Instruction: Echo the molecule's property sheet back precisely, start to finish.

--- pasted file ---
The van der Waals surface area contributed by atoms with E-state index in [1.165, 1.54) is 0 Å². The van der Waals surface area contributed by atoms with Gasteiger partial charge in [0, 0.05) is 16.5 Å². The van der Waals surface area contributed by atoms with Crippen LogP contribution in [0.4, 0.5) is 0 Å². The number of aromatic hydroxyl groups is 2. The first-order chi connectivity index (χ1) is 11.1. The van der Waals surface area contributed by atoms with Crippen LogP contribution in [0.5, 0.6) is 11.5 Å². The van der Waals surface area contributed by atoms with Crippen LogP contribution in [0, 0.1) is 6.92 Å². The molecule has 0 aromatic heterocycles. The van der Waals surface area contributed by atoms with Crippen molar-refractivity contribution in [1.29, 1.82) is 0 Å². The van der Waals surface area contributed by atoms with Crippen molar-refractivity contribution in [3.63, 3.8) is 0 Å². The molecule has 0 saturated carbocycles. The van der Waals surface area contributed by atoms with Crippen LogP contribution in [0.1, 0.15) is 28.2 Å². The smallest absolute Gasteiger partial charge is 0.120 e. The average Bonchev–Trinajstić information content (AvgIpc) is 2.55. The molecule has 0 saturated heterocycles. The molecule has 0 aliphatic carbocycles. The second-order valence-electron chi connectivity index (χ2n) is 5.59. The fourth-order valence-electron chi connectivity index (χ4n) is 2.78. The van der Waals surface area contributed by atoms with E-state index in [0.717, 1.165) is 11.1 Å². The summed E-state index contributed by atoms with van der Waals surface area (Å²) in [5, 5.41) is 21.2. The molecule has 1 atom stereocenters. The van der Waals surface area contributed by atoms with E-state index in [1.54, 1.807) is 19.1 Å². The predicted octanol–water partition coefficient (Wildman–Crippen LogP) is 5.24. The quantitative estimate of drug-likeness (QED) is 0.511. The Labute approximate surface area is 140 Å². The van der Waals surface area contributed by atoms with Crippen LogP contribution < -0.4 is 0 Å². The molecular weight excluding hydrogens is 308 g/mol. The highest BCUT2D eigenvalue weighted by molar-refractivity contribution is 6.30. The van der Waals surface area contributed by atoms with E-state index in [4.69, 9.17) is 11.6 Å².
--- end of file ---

The van der Waals surface area contributed by atoms with E-state index in [1.165, 1.54) is 0 Å². The van der Waals surface area contributed by atoms with Gasteiger partial charge in [0, 0.05) is 16.5 Å². The van der Waals surface area contributed by atoms with Crippen LogP contribution in [0.4, 0.5) is 0 Å². The number of aromatic hydroxyl groups is 2. The first-order chi connectivity index (χ1) is 11.1. The van der Waals surface area contributed by atoms with Crippen LogP contribution in [0.5, 0.6) is 11.5 Å². The van der Waals surface area contributed by atoms with Crippen LogP contribution in [0, 0.1) is 6.92 Å². The molecule has 0 aromatic heterocycles. The van der Waals surface area contributed by atoms with Crippen molar-refractivity contribution in [1.29, 1.82) is 0 Å². The van der Waals surface area contributed by atoms with Crippen molar-refractivity contribution in [3.63, 3.8) is 0 Å². The molecule has 0 saturated carbocycles. The van der Waals surface area contributed by atoms with Crippen LogP contribution in [0.1, 0.15) is 28.2 Å². The smallest absolute Gasteiger partial charge is 0.120 e. The average Bonchev–Trinajstić information content (AvgIpc) is 2.55. The molecule has 0 saturated heterocycles. The molecule has 0 aliphatic carbocycles. The second-order valence-electron chi connectivity index (χ2n) is 5.59. The fourth-order valence-electron chi connectivity index (χ4n) is 2.78. The van der Waals surface area contributed by atoms with E-state index in [0.717, 1.165) is 11.1 Å². The summed E-state index contributed by atoms with van der Waals surface area (Å²) in [5, 5.41) is 21.2. The molecule has 1 atom stereocenters. The van der Waals surface area contributed by atoms with E-state index in [1.54, 1.807) is 19.1 Å². The predicted octanol–water partition coefficient (Wildman–Crippen LogP) is 5.24. The quantitative estimate of drug-likeness (QED) is 0.511. The Labute approximate surface area is 140 Å². The van der Waals surface area contributed by atoms with Crippen LogP contribution < -0.4 is 0 Å². The molecular weight excluding hydrogens is 308 g/mol. The highest BCUT2D eigenvalue weighted by molar-refractivity contribution is 6.30. The van der Waals surface area contributed by atoms with E-state index in [4.69, 9.17) is 11.6 Å².